REVIEW: If you think Mexican cuisine is just shots and tortilla chips, think again

Wahaca SUS-170428-111721001
Wahaca SUS-170428-111721001

Winners of Masterchef have enjoyed varying degrees of success after scooping the top TV prize but none more so than the victor of the first series, Thomasina Miers.

She has won acclaim as a chef and writer, but is now probably best known for being a co-founder of the popular Mexican chain Wahaca.

Wahaca SUS-170428-111709001

Wahaca SUS-170428-111709001

As a huge fan of Mexican food, and having run bars in Mexico, the gloopy, cheese-covered dishes served up in England under the guise of Mexican food did not bear much of a resemblance to the food she had enjoyed in South America,

As she says, “Not so long ago, tequila girls, cheap shots and greasy tortilla chips were images that sprang to mind when ‘Mexican’ was done in Britain. At Wahaca we shook things up a bit and started doing things a little differently.”

Brighton’s branch of Wahaca, brightened with murals by Mexican street artist Mazatl, opened a year ago on a corner in North Street.

Wahaca may be a chain, but it can definitely boast some Brighton-friendly credentials – it won the SRA’s Sustainable Restaurant Group of the Year award not just once, but three times (2012, 2013 and 2016).

Tacos at Wahaca SUS-170428-112049001

Tacos at Wahaca SUS-170428-112049001

There are also plenty of vegetarian options – showing a very different side to the usual meat-heavy plates that the UK associates with Mexico.

The menu is divided into nibbles, small plates of street food (20p from each dish goes to charities and campaigns in Mexico and the UK, according to the paper menu on which your food choices are circled by the waiter), larger plates either ‘from the grill’ or burritos, and desserts.

We started, like most people (although no doubt we missed out on the chorizo-topped frijoles), with guacamole with tortilla chips which was fresh, creamy and zingy with lime. The only drawback was a huge chunk of uncrushed avocado at the bottom which resisted our greedy prodding completely.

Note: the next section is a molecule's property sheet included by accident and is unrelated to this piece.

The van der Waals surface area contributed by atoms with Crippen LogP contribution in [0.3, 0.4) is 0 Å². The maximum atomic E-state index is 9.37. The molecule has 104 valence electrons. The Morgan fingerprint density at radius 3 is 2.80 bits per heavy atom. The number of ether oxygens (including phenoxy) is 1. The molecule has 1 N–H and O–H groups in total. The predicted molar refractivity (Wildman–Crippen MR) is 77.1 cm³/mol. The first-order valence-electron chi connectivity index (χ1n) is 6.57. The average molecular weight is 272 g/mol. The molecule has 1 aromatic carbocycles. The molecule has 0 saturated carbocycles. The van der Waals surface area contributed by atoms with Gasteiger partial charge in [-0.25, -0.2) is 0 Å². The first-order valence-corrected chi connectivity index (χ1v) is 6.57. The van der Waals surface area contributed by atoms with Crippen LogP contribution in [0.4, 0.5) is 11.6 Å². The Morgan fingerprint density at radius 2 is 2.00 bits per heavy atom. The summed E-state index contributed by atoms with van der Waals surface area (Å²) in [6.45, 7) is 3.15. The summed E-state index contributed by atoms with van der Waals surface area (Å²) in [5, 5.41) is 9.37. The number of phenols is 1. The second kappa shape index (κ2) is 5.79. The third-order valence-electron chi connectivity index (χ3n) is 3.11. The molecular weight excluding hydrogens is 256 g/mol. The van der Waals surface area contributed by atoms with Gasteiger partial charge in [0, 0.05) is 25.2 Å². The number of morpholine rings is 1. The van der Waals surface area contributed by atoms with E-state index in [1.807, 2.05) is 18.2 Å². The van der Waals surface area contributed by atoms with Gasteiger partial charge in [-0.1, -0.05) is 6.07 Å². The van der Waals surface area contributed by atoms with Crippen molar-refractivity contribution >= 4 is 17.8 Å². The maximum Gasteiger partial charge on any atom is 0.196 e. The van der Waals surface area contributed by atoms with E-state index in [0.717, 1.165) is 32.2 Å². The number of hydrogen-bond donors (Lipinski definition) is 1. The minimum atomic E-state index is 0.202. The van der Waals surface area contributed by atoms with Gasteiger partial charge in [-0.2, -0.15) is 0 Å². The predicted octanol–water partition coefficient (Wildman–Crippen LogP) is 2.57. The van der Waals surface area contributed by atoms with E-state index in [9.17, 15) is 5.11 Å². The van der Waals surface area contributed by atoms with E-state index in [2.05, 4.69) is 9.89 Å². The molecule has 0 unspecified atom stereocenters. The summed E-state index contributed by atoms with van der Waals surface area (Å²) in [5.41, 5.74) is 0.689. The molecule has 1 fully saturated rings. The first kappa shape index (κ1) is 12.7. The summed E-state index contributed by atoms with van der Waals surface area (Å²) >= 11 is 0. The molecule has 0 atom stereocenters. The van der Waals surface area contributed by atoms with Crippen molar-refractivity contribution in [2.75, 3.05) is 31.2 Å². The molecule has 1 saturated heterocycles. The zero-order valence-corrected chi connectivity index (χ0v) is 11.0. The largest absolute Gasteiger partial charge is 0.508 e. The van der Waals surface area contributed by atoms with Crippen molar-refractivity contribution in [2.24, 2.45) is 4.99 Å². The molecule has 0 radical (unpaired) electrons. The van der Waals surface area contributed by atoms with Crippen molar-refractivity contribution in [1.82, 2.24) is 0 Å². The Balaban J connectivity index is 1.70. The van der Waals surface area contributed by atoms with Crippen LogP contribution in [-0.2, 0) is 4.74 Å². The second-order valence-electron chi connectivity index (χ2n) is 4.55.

Opting for a selection of smaller street food plates to enjoy a decent range of cooking, the dishes ranged from the rich, unctuous pork pibil tacos (five-hour braised shoulder of pork cooked in a Yucatecan marinade with fiery pink pickled onions) to the lighter, vibrant crispy prawn tacos (corn tortillas stuffed with prawn, chillies, spring onion and coriander).

Pork pibil tacos at Wahaca SUS-170428-111755001

Pork pibil tacos at Wahaca SUS-170428-111755001

Vegetarian options include the ‘spring special’ mushroom fundido (roasted, glazed mushrooms baked in cheddar and mozzarella and served with tortillas), black bean soup spiked with jalapenos and oozing black bean and cheese quesadillas – a far cry from the sad solitary vegetarian option often found on restaurant menus.

Desserts are a blend of the familiar and the exotic: there’s a gooey chocolate brownie on the menu, but it’s made with cricket flour; while the vanilla ice-cream is served with toasted pumpkin seeds and drizzled with cajeta caramel sauce.

Of course, any Mexican restaurant worth its salt (and wedge of lime) must have a good margarita on the menu – Wahaca has four: the classic, tamarind, hibiscus and passion fruit. A selection of tequilas, mezcals, cocktails, beers and wines and mocktails show display its founder’s bar knowledge.

Wahaca’s charms are flexible – it can just as easily please a large group seeking cocktails and nibbles as someone sitting down for a serious three-course blowout, complete with extra sides such as sweet potato or rice and beans.

Tlayuda and fundido at Wahaca SUS-170428-112026001

Tlayuda and fundido at Wahaca SUS-170428-112026001

But whatever your reason for visiting, it will certainly give you a whole new appetite for Mexican food.

WAHACA RECIPE: Tommi’s classic Margarita

Makes: Two glasses

Time: Five minutes

Ingredients:

fine sea salt, for rims

70ml blanco tequila

50ml fresh lime juice

30ml agave syrup

Two lime wedges, to garnish

“In this version of the classic, we use agave syrup instead of triple sec to sweeten the cocktail. The result is pure, refreshing and, we would go so far as to say, not bad for the health: with vitamin C from the fresh lime and low GI sugars from the agave syrup!

Prepare two tumblers with salt rims. Shake all the ingredients over ice and pour into the tumblers.

Garnish each with a wedge of lime.”

CONTACT DETAILS:

Address: Wahaca, 160 – 161 North Street, Brighton, BN1 1EZ

Phone number: 01273 934763

Website: http://www.wahaca.co.uk/locations/brighton/

Opening Times: Mon – Sat: 12pm-11pm; Sunday: 12pm-10.30pm.